Located right in the heart of a heaving bazaar in the Old Town (not for the enochlophobics amongst us, trust me), the Yuyuan Garden is a wonderful example of a classical Chinese garden. This one dates back to the Ming Dynasty (1500s). It’s one of Shanghai’s most popular attractions, so like the bazaar outside, expect it to be busy, particularly on weekends. However, you should be able to find a space for yourself somewhere along the pathway that twists and turns between whimsical pavilions, ponds filled with colorful carp, distinctive coral-esque rockeries, and magnificent Magnolia trees.
If you’re one of those types that feels the need for speed, you’ll definitely find it on the Shanghai Maglev Train. The futuristic-looking train travels between Longyang Road Station on the outskirts of the city and Pudong Airport — at 400+ kilometres an hour! The 32-kilometre trip takes just 8 minutes and runs on the principles of magnetic levitation.
The acrobatic tradition in China dates back thousands of years, but like many ancient art forms it has had to move with the times. Shanghai Circus World is home to the ERA Intersection of Time multimedia and theatrical extravaganza, which melds traditional physical routines with plenty of modern technical twists. While it may not be immediately obvious to western audience members, the show actually narrates the story of China’s past, present and future. You’ll be on the edge of your seat and peeking through your fingers in several spots.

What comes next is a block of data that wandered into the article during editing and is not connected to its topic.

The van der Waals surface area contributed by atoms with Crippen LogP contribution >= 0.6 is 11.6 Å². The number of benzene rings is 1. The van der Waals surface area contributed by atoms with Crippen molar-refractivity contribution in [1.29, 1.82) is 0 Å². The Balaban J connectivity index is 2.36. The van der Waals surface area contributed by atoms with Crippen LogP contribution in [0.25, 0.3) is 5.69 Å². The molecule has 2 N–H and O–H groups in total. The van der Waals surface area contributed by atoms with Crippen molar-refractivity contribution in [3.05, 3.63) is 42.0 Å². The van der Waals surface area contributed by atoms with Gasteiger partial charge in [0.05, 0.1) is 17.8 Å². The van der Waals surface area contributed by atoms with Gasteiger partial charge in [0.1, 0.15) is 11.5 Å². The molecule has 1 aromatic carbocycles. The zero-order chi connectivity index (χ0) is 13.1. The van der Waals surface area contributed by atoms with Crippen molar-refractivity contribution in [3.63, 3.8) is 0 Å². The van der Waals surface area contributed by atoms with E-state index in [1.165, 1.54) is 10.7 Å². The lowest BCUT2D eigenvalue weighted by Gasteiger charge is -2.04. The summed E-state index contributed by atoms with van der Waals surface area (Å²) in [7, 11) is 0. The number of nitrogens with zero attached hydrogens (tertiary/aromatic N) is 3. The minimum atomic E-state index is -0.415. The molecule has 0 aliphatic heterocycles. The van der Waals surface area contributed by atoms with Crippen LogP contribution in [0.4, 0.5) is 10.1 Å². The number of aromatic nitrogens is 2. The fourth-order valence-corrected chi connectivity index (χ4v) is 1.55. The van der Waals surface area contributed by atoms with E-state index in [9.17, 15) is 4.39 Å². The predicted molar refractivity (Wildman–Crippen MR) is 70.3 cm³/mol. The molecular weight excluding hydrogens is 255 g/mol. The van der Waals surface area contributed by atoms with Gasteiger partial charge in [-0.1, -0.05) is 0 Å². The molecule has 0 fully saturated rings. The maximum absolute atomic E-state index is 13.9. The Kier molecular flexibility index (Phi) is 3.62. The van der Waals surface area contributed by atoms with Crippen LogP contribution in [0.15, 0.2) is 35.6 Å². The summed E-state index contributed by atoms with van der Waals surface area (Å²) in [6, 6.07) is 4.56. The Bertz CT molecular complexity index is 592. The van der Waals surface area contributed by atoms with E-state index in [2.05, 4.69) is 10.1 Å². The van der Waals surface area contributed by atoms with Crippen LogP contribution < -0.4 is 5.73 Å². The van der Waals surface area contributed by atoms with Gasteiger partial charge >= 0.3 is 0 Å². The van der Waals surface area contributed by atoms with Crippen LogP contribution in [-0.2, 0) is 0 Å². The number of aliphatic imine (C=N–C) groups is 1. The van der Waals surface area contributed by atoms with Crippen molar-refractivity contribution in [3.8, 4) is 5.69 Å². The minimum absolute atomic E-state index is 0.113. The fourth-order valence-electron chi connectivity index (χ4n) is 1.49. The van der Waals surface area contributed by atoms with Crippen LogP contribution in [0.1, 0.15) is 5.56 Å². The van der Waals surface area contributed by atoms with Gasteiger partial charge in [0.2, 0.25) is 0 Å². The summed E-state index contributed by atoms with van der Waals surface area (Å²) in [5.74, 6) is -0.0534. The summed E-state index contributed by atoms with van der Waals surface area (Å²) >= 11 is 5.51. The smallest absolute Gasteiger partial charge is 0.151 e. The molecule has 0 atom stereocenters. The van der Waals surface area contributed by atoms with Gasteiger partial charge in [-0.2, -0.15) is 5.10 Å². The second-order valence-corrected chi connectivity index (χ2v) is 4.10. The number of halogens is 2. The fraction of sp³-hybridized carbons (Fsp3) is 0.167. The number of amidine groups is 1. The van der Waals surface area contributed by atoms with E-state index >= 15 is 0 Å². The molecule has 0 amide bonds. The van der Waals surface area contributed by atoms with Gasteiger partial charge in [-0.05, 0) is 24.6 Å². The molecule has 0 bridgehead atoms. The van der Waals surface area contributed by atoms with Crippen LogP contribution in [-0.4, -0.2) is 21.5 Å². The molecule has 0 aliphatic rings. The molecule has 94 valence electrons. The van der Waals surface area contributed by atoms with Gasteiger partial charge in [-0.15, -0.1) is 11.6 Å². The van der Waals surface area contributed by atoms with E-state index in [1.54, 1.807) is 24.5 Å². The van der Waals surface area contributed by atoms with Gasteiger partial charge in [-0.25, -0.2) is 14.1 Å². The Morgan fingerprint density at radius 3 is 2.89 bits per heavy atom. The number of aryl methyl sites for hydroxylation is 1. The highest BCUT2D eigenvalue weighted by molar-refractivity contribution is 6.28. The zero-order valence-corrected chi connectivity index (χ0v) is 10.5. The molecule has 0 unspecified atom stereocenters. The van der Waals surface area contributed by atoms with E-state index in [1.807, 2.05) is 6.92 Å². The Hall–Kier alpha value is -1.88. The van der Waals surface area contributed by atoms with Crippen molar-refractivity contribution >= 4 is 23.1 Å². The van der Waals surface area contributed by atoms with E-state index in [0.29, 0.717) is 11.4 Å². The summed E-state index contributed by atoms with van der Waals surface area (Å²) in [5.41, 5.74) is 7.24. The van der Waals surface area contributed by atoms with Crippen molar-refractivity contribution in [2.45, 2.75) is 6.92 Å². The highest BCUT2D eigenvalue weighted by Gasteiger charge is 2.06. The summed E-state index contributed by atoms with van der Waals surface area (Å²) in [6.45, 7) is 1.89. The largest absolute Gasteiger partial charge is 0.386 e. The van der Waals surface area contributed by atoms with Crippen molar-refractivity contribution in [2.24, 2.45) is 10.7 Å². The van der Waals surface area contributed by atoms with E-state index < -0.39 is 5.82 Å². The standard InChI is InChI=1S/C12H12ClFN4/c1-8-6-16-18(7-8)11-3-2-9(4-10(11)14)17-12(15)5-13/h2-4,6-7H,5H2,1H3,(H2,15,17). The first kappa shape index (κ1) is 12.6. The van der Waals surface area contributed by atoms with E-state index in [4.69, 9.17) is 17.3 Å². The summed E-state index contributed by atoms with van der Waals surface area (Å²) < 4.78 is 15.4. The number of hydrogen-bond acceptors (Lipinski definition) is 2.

Shopping has been elevated to an art form in Shanghai. After all, commerce is what this city has always been about. The glittering neon landscape of the pedestrianised section of Nanjing Road will be a magnet for shopaholics, and all the big name international brands have a presence here. For those looking for a less globalised shopping experience, you only have to take a few steps off the main drag. The retail landscape changes completely and offers a much more local flavour.
The opportunities for a good feed in Shanghai are endless, and one of the culinary specialties associated with the city that you shouldn’t miss is xiao long bao. These small steamed dumplings contain both a pork filling and a broth, which is released when you bite through the skin. It’s quite a surprise first time around. Jia Jia Tang Bao, located just north of the People’s Park, is said to do the best xiao long bao in town. Be prepared to queue.
Adam travelled as a guest of Collette on their China Highlights tour.
Do you have any suggestions to add to our list of ten top things to do in Shanghai? We would love to hear from you. Please leave a comment below.
Additional images: Bigstock
Adam Ford is editor of The Big Bus tour and travel guide and a travel TV presenter, writer, blogger and photographer. He has travelled extensively through Europe, Asia, North America, Africa and the Middle East. Adam worked as a travel consultant for a number of years with Flight Centre before taking up the opportunity to travel the world himself as host of the TV series Tour the World on Network Ten. He loves to experience everything a new destination has to offer and is equally at home in a five-star Palazzo in Pisa or a home-stay in Hanoi.